Project Lead(s): Lisa Thompson
Household air pollution remains a very significant problem globally, with nearly half of the world’s population relying on solid fuels (such as wood) for their everyday household energy needs.
Household air pollution causes nearly three million premature deaths annually, and most interventions fail because the efficient stoves are too expensive and/or not available to those who need them the most.
The aim of the project – named GenteGas – was to launch a market-based business model to deliver LPG (liquefied petroleum gas) stoves to families cooking with wood, while promoting household air pollution awareness and behaviour change.
One of the specific objectives of the study was to train women entrepreneurs to distribute stoves and LPG tanks, and to educate households about gas stove use and safety, while providing health education about household air pollution.
Community educational sessions about hazardous air pollutants were designed and conducted by an anthropologist from Universidad Del Valle and two field workers recruited from the local community; 369 women from Alotenango participated in at least one of the educational sessions.
A total of 25 eligible households that purchased gas stoves from GenteGas were part of an air pollution monitoring study.
The project enabled a new, women-owned small business in Guatemala to explore different sales and financing models for an LPG stove business. While GenteGas was not able to recruit and retain women entrepreneurs as anticipated in the proposal, it is striving to grow the model.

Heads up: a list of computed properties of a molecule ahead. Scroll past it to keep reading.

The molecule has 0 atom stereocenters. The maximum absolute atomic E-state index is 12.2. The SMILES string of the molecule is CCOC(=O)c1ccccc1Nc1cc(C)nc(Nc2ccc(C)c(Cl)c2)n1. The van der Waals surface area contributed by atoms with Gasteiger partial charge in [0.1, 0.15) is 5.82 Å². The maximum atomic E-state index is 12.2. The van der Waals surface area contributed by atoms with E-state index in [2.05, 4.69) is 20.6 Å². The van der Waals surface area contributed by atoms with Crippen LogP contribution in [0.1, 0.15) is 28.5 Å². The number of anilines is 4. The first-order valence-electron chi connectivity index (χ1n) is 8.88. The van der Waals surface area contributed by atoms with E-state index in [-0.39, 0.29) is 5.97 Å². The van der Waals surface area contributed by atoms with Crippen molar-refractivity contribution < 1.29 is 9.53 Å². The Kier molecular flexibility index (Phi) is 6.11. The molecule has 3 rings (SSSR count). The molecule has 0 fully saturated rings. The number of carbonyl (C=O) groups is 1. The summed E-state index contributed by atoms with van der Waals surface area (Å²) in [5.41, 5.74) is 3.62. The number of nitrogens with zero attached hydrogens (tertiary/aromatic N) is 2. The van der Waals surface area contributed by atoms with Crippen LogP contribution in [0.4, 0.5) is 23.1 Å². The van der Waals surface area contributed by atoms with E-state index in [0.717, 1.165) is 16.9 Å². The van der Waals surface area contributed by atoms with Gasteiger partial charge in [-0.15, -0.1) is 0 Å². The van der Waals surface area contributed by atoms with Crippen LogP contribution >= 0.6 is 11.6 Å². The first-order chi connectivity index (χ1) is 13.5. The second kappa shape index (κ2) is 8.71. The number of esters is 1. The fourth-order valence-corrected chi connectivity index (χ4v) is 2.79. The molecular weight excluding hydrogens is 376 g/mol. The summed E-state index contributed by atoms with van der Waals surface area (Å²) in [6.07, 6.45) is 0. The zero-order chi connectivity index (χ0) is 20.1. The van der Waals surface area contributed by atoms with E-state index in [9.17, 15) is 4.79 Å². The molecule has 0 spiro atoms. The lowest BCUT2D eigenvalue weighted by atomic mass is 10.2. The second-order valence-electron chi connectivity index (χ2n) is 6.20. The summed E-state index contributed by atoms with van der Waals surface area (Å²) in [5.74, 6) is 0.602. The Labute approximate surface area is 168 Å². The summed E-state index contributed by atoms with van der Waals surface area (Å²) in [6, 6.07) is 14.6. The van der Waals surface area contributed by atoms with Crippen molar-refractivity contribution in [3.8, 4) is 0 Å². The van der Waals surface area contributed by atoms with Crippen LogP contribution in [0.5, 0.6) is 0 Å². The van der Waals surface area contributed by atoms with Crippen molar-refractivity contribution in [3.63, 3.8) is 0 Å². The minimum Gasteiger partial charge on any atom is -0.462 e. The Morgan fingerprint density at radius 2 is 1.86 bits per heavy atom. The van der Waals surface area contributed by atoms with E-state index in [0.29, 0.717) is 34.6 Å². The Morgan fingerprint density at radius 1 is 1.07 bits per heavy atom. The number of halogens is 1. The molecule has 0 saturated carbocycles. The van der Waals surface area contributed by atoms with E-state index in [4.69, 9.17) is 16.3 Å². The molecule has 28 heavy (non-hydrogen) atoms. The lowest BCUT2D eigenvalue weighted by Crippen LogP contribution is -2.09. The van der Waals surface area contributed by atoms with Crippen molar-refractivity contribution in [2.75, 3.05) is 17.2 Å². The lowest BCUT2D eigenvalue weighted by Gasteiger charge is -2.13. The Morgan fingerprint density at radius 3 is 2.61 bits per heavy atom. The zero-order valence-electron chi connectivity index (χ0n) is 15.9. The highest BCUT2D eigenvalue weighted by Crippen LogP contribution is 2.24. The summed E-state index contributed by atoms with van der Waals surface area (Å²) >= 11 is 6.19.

Four months after the conclusion of the educational sessions, a study was conducted with a random selection of 38 women who participated in the program and 38 “control” women who were invited to complete the questionnaire but did not attend the educational sessions. Attendees were more likely to recognize that pneumonia was associated with smoke inhalation, compared to controls (68.4% vs. 47.4%; p< 0.05). One of the key achievements of the community educational training sessions was that they have been replicated in different departments in Guatemala.
In terms of household air pollution reduction, the gas stoves that were installed by GenteGas (in a different room from the wood stove) resulted in a 50% reduction in kitchen concentrations of particulate matter and an even greater reduction in carbon monoxide exposure.
Although the sample was small, these preliminary data point to the fact that six months of gas stove use reduced household air pollution in an urban area of Guatemala. A follow-up study in 80 households that use the gas stoves is intended to expand the evidence for cleaner household air from consistent gas stove use.
GenteGas is in the process of launching two large-scale adoption programs for the LPG stoves through local businesses, and these programs will require further validation in order to apply them on a larger scale in Guatemala.
GenteGas intends to apply for Phase II Transition To Scale funding at a later date.